The Female of the Species: Five Great Noir Heroines

It’s no secret that film noir is my favorite genre, and it’s similarly no secret that it’s an extremely male dominated one. Part of that is a function of the times- it was cooler to be sexist in the 40s and 50s when most noir came out*- but mostly it’s got more to do with the fact that most writers in the genre are male, and most writers write what they know (being male). There are exceptions to both those points, though not enough to either.

If you’ve read my last few books, it’s pretty obvious that I think noir works just fine- if not better- with female protagonists. So, lacking a better idea for a deeper/more inspired article today, I did what all internet hacks do when they’re out of ideas: I made a list of some of the great noir leading ladies who do exist. Enjoy.

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I Don't Mind a Parasite: Casablanca's Establishing Character Moment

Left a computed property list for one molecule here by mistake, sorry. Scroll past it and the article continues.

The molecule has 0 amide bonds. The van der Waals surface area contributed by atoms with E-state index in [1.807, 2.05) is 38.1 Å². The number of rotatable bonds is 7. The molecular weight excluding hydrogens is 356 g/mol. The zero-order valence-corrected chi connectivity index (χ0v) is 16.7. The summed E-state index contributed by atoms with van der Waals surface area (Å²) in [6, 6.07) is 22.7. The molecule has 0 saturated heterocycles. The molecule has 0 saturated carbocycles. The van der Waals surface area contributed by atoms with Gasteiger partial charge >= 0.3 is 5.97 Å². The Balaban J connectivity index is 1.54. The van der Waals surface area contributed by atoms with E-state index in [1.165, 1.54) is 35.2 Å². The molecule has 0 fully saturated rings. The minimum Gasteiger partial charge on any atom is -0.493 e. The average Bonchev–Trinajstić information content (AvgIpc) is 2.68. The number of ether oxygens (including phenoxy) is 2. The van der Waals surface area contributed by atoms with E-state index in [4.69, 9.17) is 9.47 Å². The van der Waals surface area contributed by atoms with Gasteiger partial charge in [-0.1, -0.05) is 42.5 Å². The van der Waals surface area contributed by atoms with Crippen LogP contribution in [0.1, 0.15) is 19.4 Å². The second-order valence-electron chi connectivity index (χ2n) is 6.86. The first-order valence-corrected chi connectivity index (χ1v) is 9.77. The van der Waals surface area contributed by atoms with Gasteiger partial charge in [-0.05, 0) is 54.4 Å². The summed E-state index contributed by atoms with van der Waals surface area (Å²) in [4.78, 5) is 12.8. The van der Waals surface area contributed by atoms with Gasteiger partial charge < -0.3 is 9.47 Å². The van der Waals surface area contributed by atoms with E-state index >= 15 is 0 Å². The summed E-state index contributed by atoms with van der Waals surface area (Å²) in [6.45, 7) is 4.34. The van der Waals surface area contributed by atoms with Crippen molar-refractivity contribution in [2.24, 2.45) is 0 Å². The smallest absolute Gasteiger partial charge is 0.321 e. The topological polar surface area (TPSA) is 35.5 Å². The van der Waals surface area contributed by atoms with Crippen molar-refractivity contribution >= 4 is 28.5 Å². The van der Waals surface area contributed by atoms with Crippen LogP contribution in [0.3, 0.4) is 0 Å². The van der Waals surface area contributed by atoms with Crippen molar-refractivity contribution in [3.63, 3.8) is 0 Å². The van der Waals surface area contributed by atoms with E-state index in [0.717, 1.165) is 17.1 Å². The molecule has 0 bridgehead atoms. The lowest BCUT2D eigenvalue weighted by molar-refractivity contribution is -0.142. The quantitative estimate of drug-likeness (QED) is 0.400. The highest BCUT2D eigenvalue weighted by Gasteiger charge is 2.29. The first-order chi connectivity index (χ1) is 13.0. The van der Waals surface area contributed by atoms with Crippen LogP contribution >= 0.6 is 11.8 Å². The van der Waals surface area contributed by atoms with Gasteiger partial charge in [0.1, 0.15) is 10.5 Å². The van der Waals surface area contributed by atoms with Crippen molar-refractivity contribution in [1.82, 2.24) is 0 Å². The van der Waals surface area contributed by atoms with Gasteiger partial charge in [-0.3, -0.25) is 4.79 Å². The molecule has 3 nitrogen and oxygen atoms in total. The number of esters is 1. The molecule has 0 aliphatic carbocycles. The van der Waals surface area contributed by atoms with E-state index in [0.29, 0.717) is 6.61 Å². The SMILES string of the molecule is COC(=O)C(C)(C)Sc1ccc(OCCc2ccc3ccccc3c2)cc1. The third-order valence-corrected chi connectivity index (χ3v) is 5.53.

It should be clear to anyone who’s looked at the title or logo of this blog that I think Casablanca is a pretty great movie, but for whatever reason I’ve never written about it before. There’s a lot to say, so instead of trying to look at it holistically, let’s get extremely specific, and look at Rick Blaine’s establishing character moment.

            Establishing character moments, for those unfamiliar with the term, are exactly what they sound like: they’re moments that establish a character. There are great ones (Paul Newman reusing a coffee filter in Harper), shitty ones (Superman whining about his media portrayal and tub-jumping Lois in Batman v Superman), and ones that are somewhere in between (most of them). They can come at any point in a story, though in general the sooner the better. Casablanca is such a densely written film that almost any scene in the first act could be taken in a vacuum as an establishing character moment, and every major character in the film gets a great one, but for now let’s just look at Rick’s first appearance and how much it tells us.

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